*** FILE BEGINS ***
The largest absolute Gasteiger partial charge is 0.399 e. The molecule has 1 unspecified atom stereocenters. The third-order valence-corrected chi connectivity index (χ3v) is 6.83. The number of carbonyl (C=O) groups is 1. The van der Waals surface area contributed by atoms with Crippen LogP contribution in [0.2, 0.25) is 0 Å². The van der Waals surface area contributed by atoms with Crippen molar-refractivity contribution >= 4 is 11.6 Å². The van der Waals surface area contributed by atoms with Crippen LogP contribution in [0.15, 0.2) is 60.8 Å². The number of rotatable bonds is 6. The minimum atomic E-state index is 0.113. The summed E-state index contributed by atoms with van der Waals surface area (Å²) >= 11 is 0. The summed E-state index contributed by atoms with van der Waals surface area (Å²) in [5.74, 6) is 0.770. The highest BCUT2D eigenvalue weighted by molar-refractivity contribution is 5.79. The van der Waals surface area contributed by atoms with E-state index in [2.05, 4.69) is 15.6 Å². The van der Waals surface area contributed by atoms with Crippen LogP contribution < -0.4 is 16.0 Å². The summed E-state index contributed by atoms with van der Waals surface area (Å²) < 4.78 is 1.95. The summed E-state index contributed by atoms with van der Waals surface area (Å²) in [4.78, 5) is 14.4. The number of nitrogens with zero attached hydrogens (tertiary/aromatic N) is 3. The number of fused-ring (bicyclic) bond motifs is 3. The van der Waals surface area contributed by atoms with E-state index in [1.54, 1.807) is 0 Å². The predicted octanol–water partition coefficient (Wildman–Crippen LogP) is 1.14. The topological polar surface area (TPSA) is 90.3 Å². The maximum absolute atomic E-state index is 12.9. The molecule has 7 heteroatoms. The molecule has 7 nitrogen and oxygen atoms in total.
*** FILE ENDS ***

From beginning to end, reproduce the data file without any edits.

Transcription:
The largest absolute Gasteiger partial charge is 0.399 e. The molecule has 1 unspecified atom stereocenters. The third-order valence-corrected chi connectivity index (χ3v) is 6.83. The number of carbonyl (C=O) groups is 1. The van der Waals surface area contributed by atoms with Crippen LogP contribution in [0.2, 0.25) is 0 Å². The van der Waals surface area contributed by atoms with Crippen molar-refractivity contribution >= 4 is 11.6 Å². The van der Waals surface area contributed by atoms with Crippen LogP contribution in [0.15, 0.2) is 60.8 Å². The number of rotatable bonds is 6. The minimum atomic E-state index is 0.113. The summed E-state index contributed by atoms with van der Waals surface area (Å²) >= 11 is 0. The summed E-state index contributed by atoms with van der Waals surface area (Å²) in [5.74, 6) is 0.770. The highest BCUT2D eigenvalue weighted by molar-refractivity contribution is 5.79. The van der Waals surface area contributed by atoms with E-state index in [2.05, 4.69) is 15.6 Å². The van der Waals surface area contributed by atoms with Crippen LogP contribution < -0.4 is 16.0 Å². The summed E-state index contributed by atoms with van der Waals surface area (Å²) < 4.78 is 1.95. The summed E-state index contributed by atoms with van der Waals surface area (Å²) in [4.78, 5) is 14.4. The number of nitrogens with zero attached hydrogens (tertiary/aromatic N) is 3. The number of fused-ring (bicyclic) bond motifs is 3. The van der Waals surface area contributed by atoms with E-state index in [1.54, 1.807) is 0 Å². The predicted octanol–water partition coefficient (Wildman–Crippen LogP) is 1.14. The topological polar surface area (TPSA) is 90.3 Å². The maximum absolute atomic E-state index is 12.9. The molecule has 7 heteroatoms. The molecule has 7 nitrogen and oxygen atoms in total.